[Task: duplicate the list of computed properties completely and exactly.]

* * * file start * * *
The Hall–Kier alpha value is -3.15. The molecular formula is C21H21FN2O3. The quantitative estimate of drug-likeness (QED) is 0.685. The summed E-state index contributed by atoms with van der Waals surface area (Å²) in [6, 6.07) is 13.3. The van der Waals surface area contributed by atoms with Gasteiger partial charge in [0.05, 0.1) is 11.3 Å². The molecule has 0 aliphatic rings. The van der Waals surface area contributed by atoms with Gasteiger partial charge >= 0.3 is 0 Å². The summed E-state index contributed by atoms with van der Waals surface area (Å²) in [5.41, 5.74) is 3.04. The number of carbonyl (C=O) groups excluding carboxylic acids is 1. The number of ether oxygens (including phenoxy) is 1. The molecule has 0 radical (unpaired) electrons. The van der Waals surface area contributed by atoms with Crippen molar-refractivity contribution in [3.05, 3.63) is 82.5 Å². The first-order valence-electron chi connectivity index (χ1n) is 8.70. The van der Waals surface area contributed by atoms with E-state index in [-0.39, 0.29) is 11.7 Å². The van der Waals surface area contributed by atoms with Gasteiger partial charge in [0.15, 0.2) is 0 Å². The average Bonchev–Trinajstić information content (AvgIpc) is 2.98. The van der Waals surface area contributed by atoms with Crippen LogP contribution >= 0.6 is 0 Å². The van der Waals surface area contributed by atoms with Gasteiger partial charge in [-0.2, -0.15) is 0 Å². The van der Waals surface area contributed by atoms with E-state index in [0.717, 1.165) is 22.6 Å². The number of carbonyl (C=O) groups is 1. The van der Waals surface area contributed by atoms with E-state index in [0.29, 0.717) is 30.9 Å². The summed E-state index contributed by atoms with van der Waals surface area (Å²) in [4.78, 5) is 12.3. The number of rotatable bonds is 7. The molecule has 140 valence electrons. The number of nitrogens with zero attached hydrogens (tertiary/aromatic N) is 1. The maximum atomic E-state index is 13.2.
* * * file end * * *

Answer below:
The Hall–Kier alpha value is -3.15. The molecular formula is C21H21FN2O3. The quantitative estimate of drug-likeness (QED) is 0.685. The summed E-state index contributed by atoms with van der Waals surface area (Å²) in [6, 6.07) is 13.3. The van der Waals surface area contributed by atoms with Gasteiger partial charge in [0.05, 0.1) is 11.3 Å². The molecule has 0 aliphatic rings. The van der Waals surface area contributed by atoms with Gasteiger partial charge >= 0.3 is 0 Å². The summed E-state index contributed by atoms with van der Waals surface area (Å²) in [5.41, 5.74) is 3.04. The number of carbonyl (C=O) groups excluding carboxylic acids is 1. The number of ether oxygens (including phenoxy) is 1. The molecule has 0 radical (unpaired) electrons. The van der Waals surface area contributed by atoms with Crippen molar-refractivity contribution in [3.05, 3.63) is 82.5 Å². The first-order valence-electron chi connectivity index (χ1n) is 8.70. The van der Waals surface area contributed by atoms with E-state index in [-0.39, 0.29) is 11.7 Å². The van der Waals surface area contributed by atoms with Gasteiger partial charge in [0.15, 0.2) is 0 Å². The average Bonchev–Trinajstić information content (AvgIpc) is 2.98. The van der Waals surface area contributed by atoms with Crippen LogP contribution >= 0.6 is 0 Å². The van der Waals surface area contributed by atoms with Gasteiger partial charge in [-0.2, -0.15) is 0 Å². The van der Waals surface area contributed by atoms with E-state index in [0.717, 1.165) is 22.6 Å². The number of carbonyl (C=O) groups is 1. The van der Waals surface area contributed by atoms with E-state index in [0.29, 0.717) is 30.9 Å². The summed E-state index contributed by atoms with van der Waals surface area (Å²) in [4.78, 5) is 12.3. The number of rotatable bonds is 7. The molecule has 140 valence electrons. The number of nitrogens with zero attached hydrogens (tertiary/aromatic N) is 1. The maximum atomic E-state index is 13.2.